Abscisic Acid as a Defoliant for Deciduous Fruit Tree Nursery Stock

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  • 1 Dept. of Horticulture and Landscape Architecture, Washington State Univ., Pullman, WA 99164-6414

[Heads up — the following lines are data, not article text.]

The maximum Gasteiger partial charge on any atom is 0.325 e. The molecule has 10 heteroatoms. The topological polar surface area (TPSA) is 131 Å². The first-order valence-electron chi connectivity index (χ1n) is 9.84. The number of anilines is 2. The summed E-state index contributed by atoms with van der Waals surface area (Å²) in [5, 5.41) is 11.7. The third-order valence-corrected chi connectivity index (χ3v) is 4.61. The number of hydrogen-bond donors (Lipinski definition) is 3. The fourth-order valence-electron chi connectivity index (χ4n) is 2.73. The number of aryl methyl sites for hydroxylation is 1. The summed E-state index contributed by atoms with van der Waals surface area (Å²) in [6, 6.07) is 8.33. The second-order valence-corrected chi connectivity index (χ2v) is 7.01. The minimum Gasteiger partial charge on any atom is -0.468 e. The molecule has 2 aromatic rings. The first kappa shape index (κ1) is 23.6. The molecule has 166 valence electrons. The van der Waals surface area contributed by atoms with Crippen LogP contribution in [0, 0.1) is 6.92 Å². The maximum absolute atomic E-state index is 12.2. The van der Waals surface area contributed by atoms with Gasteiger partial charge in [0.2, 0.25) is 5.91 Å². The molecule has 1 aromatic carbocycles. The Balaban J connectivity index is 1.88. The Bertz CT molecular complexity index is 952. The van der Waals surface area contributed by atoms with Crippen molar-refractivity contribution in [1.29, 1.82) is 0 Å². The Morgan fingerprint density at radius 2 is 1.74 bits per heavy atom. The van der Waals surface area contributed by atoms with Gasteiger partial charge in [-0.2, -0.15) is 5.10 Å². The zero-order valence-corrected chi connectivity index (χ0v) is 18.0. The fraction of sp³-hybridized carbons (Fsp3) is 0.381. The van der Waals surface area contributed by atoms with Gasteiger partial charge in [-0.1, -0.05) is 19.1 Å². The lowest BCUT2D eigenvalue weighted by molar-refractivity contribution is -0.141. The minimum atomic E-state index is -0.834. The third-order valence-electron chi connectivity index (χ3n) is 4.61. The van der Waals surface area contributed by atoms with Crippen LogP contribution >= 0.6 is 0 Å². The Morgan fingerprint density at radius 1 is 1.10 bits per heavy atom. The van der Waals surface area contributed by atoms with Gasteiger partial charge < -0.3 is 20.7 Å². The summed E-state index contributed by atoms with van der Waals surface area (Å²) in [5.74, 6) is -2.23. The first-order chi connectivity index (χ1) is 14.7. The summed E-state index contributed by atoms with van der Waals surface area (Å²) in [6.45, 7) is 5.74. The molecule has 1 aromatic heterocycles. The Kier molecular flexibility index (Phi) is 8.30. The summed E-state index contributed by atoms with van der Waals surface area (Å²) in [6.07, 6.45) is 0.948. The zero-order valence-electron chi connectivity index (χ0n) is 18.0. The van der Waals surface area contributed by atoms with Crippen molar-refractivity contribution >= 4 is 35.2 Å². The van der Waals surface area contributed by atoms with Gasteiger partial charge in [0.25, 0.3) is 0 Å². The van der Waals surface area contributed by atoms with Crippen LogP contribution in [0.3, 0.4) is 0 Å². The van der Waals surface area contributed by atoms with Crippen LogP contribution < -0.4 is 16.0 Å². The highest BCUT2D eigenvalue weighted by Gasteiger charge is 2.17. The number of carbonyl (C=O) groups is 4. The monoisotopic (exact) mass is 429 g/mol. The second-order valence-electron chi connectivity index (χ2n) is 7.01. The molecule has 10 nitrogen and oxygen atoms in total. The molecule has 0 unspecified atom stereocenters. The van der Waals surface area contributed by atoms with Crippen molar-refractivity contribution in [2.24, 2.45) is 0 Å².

Artificial defoliation of deciduous fruit tree nursery stock is often necessary so that plants can be dug early enough to escape inclement fall weather. In this research, we assessed the efficacy of abscisic acid (ABA) as a defoliant. ABA was applied as a foliar spray at one of three concentrations—500, 1000, or 2000 ppm a.i. Trees were sprayed either once or twice for a total of six chemical treatments, plus untreated controls. The defoliation and growth responses of eight cultivars were evaluated with the cooperation of commercial nurseries in Washington State. While all treatments caused significantly greater defoliation than was observed in untreated trees, ABA at 500 ppm applied once or twice, or 1000 ppm applied only once, was generally sufficiently effective only on `Bartlett', `Gibson Golden Delicious', and `Law Red Rome', but not on `Imperial Gala', `Scarlet Spur Delicious', `Granny Smith', `Braeburn', or `Red Fuji'. Single or double applications of 2000 ppm or double applications of 1000 ppm often produced faster defoliation than double applications of 500 ppm, but defoliation was not always superior after 4 weeks. No pre-digging field damage was noted, but some treatments appeared to reduce trunk diameter increase after replanting, with no consistent trends among cultivars, except with `Bartlett' pear, which was frequently negatively affected. ABA appears to be very promising as a nursery tree defoliant.

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